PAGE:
SPANGLED emperor are synonymous with a fishing trip to the north of Western Australia but all too frequently they are not held in high enough regard by anglers who catch them.
Spangled emperor usually make up at least part of the catch for North-West inshore boat anglers and some are adept at targeting them in shallow water where they provide a very good account of themselves.
Spangleds have many and varied common names, both here and in countries to our immediate north. Probably the most commonly used name in WA is nor-west snapper, or nor-wester. Others include tricky snapper - perhaps from the less successful anglers who pursue them. Other less common names include sand snapper and yellow sweetlip.
These excellent emperor deserve to be rated more highly as an eating fish but happily they are not, which means quite a few anglers target something else when out fishing and spangleds become a bycatch.
As with many of the genus Lethrinus, juvenile spangled emperor can be very easily confused with other members of the same group, and even when they reach maturity may still be mistaken for other species. Watch out for the spangled emperor's blue lines on the cheek and blue spots on the scales, whereas the blue-spotted emperor has blue spots on the cheek but no spots on the scales.
The blue-lined emperor has short blue lines radiating from the eye of which some cross the forehead and connect with the opposite eye. However, the blue-lined does not have any blue marks on the scales - rather a dark streak on each one.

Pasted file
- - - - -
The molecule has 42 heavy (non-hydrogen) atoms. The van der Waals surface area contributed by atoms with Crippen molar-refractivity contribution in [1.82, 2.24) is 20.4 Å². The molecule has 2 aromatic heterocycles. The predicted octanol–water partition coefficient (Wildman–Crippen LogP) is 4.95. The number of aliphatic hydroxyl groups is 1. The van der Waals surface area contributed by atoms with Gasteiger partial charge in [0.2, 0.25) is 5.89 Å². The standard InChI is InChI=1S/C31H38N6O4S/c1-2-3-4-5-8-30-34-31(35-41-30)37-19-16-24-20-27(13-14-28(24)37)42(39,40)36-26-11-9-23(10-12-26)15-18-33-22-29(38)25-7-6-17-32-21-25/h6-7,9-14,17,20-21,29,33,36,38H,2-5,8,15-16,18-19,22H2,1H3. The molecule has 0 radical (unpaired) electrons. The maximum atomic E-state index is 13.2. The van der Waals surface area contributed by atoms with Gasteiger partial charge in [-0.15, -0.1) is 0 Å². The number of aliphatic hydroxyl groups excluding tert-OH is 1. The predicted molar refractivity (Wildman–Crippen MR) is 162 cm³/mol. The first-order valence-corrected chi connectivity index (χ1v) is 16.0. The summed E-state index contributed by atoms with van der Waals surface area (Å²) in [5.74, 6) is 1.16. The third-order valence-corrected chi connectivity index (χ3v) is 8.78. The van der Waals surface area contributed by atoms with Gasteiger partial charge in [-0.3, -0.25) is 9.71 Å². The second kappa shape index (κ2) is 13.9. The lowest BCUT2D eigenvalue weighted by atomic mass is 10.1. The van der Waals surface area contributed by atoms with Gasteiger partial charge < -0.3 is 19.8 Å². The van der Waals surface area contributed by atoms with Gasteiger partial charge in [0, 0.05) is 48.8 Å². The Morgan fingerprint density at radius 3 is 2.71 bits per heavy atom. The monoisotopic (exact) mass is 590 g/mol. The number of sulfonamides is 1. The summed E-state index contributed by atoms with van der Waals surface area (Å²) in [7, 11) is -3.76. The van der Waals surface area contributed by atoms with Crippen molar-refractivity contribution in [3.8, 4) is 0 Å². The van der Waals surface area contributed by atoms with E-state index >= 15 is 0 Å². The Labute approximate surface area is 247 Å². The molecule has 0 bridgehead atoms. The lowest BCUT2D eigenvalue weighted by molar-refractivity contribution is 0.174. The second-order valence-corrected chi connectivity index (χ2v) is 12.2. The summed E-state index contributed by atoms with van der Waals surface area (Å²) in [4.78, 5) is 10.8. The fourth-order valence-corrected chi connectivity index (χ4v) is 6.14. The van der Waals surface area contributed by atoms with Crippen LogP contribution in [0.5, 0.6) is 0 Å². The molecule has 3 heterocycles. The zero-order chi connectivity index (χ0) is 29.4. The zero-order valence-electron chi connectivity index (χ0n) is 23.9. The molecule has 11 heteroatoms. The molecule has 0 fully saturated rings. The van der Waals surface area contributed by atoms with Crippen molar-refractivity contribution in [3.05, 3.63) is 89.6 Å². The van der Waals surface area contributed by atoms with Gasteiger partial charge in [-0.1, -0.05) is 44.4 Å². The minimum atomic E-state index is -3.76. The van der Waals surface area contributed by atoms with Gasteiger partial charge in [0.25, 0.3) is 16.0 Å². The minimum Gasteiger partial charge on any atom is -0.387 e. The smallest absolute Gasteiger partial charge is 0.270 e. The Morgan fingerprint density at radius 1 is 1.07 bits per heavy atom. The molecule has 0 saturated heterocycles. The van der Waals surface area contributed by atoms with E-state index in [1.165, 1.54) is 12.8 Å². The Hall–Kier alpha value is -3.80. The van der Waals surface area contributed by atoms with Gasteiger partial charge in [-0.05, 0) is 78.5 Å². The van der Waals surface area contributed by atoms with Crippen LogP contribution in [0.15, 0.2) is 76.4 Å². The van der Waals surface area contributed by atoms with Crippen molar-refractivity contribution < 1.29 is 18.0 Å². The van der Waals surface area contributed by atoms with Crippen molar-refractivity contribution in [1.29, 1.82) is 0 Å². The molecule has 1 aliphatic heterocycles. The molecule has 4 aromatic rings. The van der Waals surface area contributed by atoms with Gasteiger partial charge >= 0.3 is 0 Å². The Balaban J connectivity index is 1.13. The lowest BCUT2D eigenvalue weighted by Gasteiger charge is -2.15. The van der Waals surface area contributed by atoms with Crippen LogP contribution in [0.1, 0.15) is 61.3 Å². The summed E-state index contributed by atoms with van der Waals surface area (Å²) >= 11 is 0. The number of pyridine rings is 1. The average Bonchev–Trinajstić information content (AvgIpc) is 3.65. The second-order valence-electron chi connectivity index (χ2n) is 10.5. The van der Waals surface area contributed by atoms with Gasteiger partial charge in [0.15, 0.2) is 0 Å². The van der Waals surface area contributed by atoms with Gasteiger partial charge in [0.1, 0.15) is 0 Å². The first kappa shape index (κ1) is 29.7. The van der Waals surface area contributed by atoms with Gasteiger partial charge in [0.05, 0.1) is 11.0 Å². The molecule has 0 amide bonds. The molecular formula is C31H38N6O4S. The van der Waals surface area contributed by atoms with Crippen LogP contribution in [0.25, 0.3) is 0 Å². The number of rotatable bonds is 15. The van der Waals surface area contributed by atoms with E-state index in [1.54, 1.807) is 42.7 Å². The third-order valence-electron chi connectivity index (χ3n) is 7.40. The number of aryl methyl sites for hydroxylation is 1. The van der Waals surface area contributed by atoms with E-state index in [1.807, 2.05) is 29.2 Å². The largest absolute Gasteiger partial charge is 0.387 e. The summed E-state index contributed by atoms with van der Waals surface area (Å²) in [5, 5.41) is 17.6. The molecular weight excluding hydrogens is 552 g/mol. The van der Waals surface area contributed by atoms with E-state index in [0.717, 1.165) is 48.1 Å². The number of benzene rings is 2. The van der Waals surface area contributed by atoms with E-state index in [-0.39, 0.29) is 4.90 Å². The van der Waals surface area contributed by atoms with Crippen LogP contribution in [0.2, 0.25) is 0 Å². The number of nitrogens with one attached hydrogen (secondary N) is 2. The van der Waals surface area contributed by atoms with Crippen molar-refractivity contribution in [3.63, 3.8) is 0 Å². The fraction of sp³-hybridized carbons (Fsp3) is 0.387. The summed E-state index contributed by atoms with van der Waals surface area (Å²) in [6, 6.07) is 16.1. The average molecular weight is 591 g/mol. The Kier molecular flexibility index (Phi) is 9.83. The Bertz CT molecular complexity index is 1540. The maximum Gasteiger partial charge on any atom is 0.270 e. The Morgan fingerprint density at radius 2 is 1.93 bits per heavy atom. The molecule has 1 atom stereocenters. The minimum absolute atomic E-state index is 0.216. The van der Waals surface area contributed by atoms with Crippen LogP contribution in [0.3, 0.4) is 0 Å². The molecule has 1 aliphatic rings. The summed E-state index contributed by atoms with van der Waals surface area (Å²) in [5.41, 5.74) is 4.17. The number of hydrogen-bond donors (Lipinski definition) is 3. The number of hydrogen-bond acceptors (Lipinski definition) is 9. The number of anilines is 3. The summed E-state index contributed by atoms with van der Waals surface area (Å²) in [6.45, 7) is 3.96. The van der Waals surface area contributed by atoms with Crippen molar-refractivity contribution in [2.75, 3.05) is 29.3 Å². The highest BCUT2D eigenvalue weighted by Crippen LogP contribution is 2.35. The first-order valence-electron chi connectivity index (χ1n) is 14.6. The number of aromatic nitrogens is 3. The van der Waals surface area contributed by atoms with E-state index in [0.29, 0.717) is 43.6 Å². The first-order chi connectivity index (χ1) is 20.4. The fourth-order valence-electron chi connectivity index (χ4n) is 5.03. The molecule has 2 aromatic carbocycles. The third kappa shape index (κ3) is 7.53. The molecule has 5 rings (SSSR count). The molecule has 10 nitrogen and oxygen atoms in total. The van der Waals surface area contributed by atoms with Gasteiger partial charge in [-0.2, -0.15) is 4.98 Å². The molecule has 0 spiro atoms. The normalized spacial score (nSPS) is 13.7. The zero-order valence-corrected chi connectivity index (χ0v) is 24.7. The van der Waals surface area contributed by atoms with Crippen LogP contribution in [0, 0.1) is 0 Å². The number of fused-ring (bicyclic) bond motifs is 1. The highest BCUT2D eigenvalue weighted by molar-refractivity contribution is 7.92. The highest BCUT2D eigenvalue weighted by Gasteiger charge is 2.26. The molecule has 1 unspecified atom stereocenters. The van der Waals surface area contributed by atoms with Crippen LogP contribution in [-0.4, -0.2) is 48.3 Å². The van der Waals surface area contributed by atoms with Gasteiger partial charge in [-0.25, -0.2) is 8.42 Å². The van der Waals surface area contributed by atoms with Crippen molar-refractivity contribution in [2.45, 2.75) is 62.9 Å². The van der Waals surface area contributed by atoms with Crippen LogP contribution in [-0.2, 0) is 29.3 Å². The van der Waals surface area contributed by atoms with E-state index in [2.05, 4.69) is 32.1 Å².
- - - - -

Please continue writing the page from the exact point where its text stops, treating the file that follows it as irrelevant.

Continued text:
I wouldn't mind betting that many of us have confused these three species over the years.
There are differing opinions about the maximum size attained by spangled emperor but various reference books show them as growing to between 4.4kg and 6.5kg. Not huge by any means but still a very nice fish.
The common distribution in WA waters is generally north of the Abrolhos Islands but spangled emperor are occasionally caught farther south, even down as far as Rottnest.
Spangleds are found in Continental Shelf waters where they prefer hard bottom, with the notable exception being deep water sponge habitats. In shallower water they favour hard coral, or rubble bottom and the sand patches adjacent to them. They inhabit depths ranging from two metres to 75 metres.
The array of emperor species all have varying dietary preferences, which is presumably nature's way of ensuring that they don't all compete for the same food. Shellfish are top of the list for spangled emperor, so find bottom which holds tasty shellfish and you should improve your chances of catching a feed.
Generally, adults form small schools consisting of fish of similar size whereas juvenile spangleds form large schools in shallow sheltered areas. However, it should be emphasised that shallow water habitat is certainly not the exclusive domain of small fish.
Breeding and migration